Metroland focused attention to an important social
issue: violence at sporting events [“Unhealthy Competition,”
May 23]. The article focused on parents’ violence at sporting
events, but the problem of sports and violence is far more
universal. Carnage at European soccer matches, schoolyard
fights and team hazings come to mind. Student athletes rape
women more than any other group. There are also less-overt
forms of violence, such as discrimination and verbal abuse.
Leave children to their own, and a playground will become
completely sex-segregated in minutes. Watch children play
a sport and you’ll see them yell and swear at their own teammates.
What accounts for these patterns of sports and violence? Playing
sports makes people aggressive and competitive, and it lowers
self-esteem. Psychologists conducted experiments where children
who have never played sports were placed on teams at random,
and after a short period, their levels of aggression and competitiveness
had gone up, and their self-esteem had gone down.
The issues go beyond the attributes of individuals. Several
social institutions contribute to the persistence of violence
with sports. Day-care workers and teachers let children pick
their own teams, leading to the ostracism of children who
are overweight, unathletic or unpopular. Athletes literally
get points for hitting people if they don’t get caught.
Some institutions reduce accountability for violence where
sports are involved. Authorities defer sanctioning to coaches.
School administrators invoke a “boys will be boys” response
to rape and hazing. If two men fight in the street, they can
be arrested; when two athletes fight on the field, they get
a penalty. A friend remarked, “Athletes do [illegal things]
because they know that they can get away with it.” Why do
we hold athletes in such high esteem that we pretend they
can do no wrong?
The competitive, win-at-all-costs structure of sports leads
to violence. The social institutions that maintain sports’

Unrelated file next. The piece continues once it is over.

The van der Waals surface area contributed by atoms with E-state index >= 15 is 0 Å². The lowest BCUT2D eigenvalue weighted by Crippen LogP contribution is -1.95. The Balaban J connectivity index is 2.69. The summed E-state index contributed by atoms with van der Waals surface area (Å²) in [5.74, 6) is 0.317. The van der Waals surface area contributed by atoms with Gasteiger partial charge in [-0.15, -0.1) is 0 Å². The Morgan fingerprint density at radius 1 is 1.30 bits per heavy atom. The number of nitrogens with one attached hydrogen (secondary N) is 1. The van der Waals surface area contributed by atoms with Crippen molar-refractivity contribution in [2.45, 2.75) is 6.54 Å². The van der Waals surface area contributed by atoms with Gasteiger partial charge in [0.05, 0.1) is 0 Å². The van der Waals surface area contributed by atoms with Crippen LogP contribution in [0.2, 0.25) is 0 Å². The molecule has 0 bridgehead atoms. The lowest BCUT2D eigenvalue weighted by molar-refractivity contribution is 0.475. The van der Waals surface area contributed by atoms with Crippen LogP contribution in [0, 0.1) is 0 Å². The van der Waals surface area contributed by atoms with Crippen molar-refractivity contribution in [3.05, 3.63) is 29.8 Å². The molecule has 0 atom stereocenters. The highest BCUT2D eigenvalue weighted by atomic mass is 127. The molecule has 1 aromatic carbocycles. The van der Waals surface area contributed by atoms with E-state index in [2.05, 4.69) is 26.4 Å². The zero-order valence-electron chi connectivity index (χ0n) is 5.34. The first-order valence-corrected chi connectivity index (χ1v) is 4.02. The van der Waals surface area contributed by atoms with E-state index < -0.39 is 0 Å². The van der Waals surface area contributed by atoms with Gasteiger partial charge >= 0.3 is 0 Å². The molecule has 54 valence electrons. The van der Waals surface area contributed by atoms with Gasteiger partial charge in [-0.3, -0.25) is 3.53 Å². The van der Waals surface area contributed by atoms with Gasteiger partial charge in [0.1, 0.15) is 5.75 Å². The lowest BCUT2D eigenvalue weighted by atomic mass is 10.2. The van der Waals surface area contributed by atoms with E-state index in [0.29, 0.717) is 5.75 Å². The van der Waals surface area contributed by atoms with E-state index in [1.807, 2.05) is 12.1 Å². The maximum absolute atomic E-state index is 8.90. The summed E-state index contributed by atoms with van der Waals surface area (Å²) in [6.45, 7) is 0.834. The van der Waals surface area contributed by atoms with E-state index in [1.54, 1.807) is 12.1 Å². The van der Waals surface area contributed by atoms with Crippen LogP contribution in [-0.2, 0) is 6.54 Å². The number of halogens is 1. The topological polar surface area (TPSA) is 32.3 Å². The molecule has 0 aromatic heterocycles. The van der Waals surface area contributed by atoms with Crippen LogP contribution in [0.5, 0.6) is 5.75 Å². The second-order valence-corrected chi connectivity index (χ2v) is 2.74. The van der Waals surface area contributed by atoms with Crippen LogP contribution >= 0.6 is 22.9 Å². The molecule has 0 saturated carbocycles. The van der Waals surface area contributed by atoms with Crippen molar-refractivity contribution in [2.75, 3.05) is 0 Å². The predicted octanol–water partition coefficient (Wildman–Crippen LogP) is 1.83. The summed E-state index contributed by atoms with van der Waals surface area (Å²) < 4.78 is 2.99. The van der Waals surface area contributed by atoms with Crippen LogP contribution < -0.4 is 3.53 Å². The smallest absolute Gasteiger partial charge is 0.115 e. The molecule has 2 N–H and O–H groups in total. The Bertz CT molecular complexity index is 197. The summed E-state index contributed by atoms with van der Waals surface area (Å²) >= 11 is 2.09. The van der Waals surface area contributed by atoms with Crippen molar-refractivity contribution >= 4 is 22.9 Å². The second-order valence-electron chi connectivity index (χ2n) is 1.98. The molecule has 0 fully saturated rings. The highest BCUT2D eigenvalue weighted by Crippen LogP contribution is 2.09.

place in society are where we must focus our attention, if
we are to resolve this issue.
Say No to GMO
applaud Nancy Guerin’s article, “You’ll Eat What We Feed You”
[Newsfront, June 13]. I was disappointed and disturbed that
Assemblyman John McEneny decided to pull the GMO bill, but
I was not surprised. The fact of the matter is that we need
to learn more about the effects that genetically modified
organisms have on humans, as a public health issue. Also,
the manner with which they have been producing GMOs, the factory
farms and termination seeds have been unsustainable in their
relation to nature. Instead of bailing out his colleagues
in the Assembly, McEneny should have put the necessary pressure
on them to expose the issue to voters more clearly.
Assemblyman McEneny pulling the GMO bill shows the need for
a progressive third-party candidate to represent the health
and environmental interests of New Yorkers against the politics-as-usual
Democrats and Republicans in the state Assembly.
Green Party Candidate for New York State Assembly,
Not All About Parking
article “Same As It Ever Was” [Newsfront, June 13] is perhaps
one of the more shortsighted pieces on parking I have read
in the last few months. The article presents us with an either/or
choice: Either we make parking in Albany by permit or we will
have no parking whatsoever. The author, Nancy Guerin, then
proceeds to attack the state workers for protesting this move.
As a person who lives in downtown Albany with this problem
on a daily basis, I think there is a far better option. The
proposal to centralize the state office campus will bring
thousands more workers to the already-crowded downtown area.
Parking is indeed a problem—but will more garages change that?
I don’t think so.
What really needs to happen is the expansion of public transportation
in the Capital Region, an expansion that would include light
rail and a fully equipped bus service to handle the influx
of workers downtown. This would help alleviate the parking
problem tremendously, as well as making transit more comfortable
and affordable for thousands of Albany residents.
We also need to stop the growth of subdivisions and developments,
substituting real urban planning and multiuse buildings and
neighborhoods for the sprawl that contributes to car use.
Sidewalks, corner stores and light rail instead of sprawl,
roads and cars. This will take vision and strength to complete,
especially because the Democrats and Republicans, as the parties
of the automobile, gasoline, tire and housing corporations,
want subdivision and car use to grow so their coffers will
That is why I have been working with the Green Party—which
is committed to reliable, inexpensive public transit—and the
Citizens for Transportation to bring this issue to the fore.
Our next forum on this issue, hopefully leading to real mass
action, will be on July 27 from 2 to 4 PM at the Albany Public
Library. I hope Metroland will be there to cover it,
and not sitting back taking the same old, tired positions
Treasurer, Albany County Green Party
For the record, Metroland has published numerous stories
and commentaries on urban planning, sprawl, automobile overdependence
and mass transit, including coverage of recent attempts to
put light rail on the region’s agenda. This newspaper also
has attempted to increase public awareness of the growing
movement known as “new urbanism.”
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